MEDICALJMP

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Owner13669

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Fabulous. More super chargers were there already are super chargers. See all that white on the map? That’s where we need more superchargers. Then fill in those other gaps.
These are in areas where there is no DC fast charging. These are also chademo and CCS. Sorely needed on 81 and the thruway. EA chargers were often down, and there were none in Watertown, Syracuse, Plattsburgh, etc. Upper NYS was a fast charging desert.
 

rlhamil

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Windshield wipers?
I wish they'd switch to silicone wiper blades. I've had a pair of Silblade wipers for something like 12 years, and they're still ok (and that's in an area that does see occasional snow, frost, etc).

That'd fit in real nicely with an ultra-low-maintenance vehicle. :)
 

Ehninger1212

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GM added crab mode just for the dealership service departments. You and I know that the complex electronic/mechanical system is going to break down after the warranty expires.
This was literally my 2nd thought.. right after "why would they do this?"
 

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What's interesting about the GMC Hummer EV is that it is 400V architecture, but it can charge at 250 kW charger due to "clever switching and relays" that turn the 400V battery into an 800V. The battery is 2 packs stacked in parallel but the electronics turn into 2 packs in series which make it 800V for charging.

I posted several articles stating that GM and other big EV manufacturers was going to 800V architecture.

At least with the new Hummer EV truck they decided to go 400V. But then sometimes the reporting way gets watered down to a bit of disinformation, who knows.
I like the way you are thinking. I hope the CT will be able to charge with two 350kw at Superchargers 400V (plug on each side) one for each battery. Then, be able to charge at the Semi Mega charger at 800V at up to 500kw.
 

Rthardison

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The Semi does not use the standard tesla plug. The chargers will be incompatible. They are currently using a special box to gang 2 regular super chargers into 1 semi charger

tesla port.jpg


tesla-semi-charger-1.jpg
Good picture. I am sure Tesla can solve the plug issue.
 

Rthardison

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How do you think this will be implemented?
I hope the CT will be able to charge with two 250kw at Superchargers 400V (plug on each side) one for each battery. Then, be able to charge at the Semi Mega charger at 800V at up to 500kw.
 

AlexD

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GDay All, I was wondering if there is a "forum" for just asking questions?
I was reading about spare tyres, and IMO a must have in Oz. Have wrecked a tyre 800km from anywhere..I did have three (3) spares though.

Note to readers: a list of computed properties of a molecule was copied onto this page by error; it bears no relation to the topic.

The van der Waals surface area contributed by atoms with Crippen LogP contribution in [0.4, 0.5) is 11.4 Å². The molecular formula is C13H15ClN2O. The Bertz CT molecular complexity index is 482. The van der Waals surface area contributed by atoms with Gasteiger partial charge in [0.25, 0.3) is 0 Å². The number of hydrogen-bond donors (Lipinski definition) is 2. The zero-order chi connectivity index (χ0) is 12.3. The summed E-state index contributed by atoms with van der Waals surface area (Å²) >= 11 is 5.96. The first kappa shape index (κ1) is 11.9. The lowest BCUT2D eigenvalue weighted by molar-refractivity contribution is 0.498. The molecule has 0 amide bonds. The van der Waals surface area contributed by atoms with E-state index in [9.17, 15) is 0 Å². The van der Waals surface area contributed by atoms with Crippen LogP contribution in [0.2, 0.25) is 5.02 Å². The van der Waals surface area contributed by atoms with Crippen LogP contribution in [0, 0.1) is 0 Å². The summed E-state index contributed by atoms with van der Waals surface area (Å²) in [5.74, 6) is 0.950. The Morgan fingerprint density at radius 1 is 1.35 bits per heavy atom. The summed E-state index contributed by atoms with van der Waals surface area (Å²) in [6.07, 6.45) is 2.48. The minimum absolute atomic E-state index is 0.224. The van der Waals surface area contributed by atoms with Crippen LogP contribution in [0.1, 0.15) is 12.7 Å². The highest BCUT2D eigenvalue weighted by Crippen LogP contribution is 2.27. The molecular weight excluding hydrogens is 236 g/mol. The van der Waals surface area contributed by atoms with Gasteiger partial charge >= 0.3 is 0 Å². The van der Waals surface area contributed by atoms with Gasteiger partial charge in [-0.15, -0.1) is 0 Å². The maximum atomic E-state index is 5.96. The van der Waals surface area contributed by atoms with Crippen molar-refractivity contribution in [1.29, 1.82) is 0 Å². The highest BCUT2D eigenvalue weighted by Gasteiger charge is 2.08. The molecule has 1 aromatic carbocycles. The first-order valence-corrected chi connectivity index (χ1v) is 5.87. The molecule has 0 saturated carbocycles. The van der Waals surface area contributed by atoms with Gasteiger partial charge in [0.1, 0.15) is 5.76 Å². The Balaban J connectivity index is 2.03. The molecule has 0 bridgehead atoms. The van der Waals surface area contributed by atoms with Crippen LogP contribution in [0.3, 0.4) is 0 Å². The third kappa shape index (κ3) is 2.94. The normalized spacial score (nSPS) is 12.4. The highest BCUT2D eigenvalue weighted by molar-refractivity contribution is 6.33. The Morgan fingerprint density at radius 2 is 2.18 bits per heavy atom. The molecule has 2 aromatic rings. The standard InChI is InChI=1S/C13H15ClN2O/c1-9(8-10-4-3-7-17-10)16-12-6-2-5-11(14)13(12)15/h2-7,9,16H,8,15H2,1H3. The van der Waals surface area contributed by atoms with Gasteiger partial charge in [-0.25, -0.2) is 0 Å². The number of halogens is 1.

Well, my question is: If the rims are sort of of the shelf stud pattern and sizes, are they available out of USA?
My guess is if the wheel bolt spacing is a stock size then its just a matter of getting the right wheel size with the right offset and we should be good to go.
One reservation I had at the launch was the wheels they had fitted. Not a big fan of those I'm afraid.
 

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The only things I might add:
1) A quad motor option
2)The rockets.
 

rr6013

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Elon’s genius in Tesla CT, like Jeep before it, is that it is limited only by the use to which it‘s used. Cybertruck will be iterative, experimental and as an investment change over time its iteration number. Backward compatibility appears orthogonal. Only money separates a CT ver1.0 — 12.0 unlike iPhone which is a throwaway platform.

SpaceX could Starlink mobile platforms with untold possibilities in GEO, tracking, mapping, emergency and fleet specific interfaces. Tesla could launch a Pay to play for Cybertruck managing V2G metrics, load balancing, charging and backup. Tesla might twin V2G and V2H Powerwall access to develop its next Tesla product - distributed grid power.

I underestimated the potentials that Cyber contributed to truck. I expected Hydrogen to steal the future out from under BEV. Cyber is Tesla Kryptonite. Cyber can future proof battery technology. Truck mobility is insuring decades of utility and as a platform its a brand of portmanteau that could turn into an affordably sustainable verb.
 

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I can't see Tesla lagging behind other EV manufacturers on charging(they've been a leader in EV's and continue to be), so I'm confident that the CT will have 350kW charging.
I too have little doubt that it will happen. What I wonder about is how it'.s going to be implemented. Obviously there is going to have to be a V4 supercharger. Assuming it conforms to CharIn standards (Telsa is a member of CharIn) it will have to produce voltages between 200 and 920 VDC and currents up to 500 A. This allows charging at 350 kW with 390 A at 900 V but would require 780 A to deliver this much at 400 V. A 400/800 switchable battery pack makes it seem this is the way to go but I have been intrigued by the idea that they could stay at 400 and simply install a second charging port adjacent to the first. The V4 charger would then simply have two "wands" on it probably molded into a single charging "head". The V4 charger would be the same as a V3 charger but with more modules and the new head. This would allow the CT to use any V2 or V3 charger as well and would, in fact, allow it to charge at faster rates by using more than 1 V2 or V3 charger at a time just as they are currently doing with the Semi.

Assuming the switchable battery pack in the CT a V4 supercharger becomes a CharIn HPC350 class augmented to produce 625 A instead rather than the minimum maximum of 500 A as required by the class spec. This is because it requires 625 A to charge a 400 V car at the 250 kW rate of the current V3. Such a V4 charger would be compatible with any Tesla vehicle on the road today (except the Roadster). And the CT would be compatible with any V2 or V3 charger out there currently but not at more than 250 kW.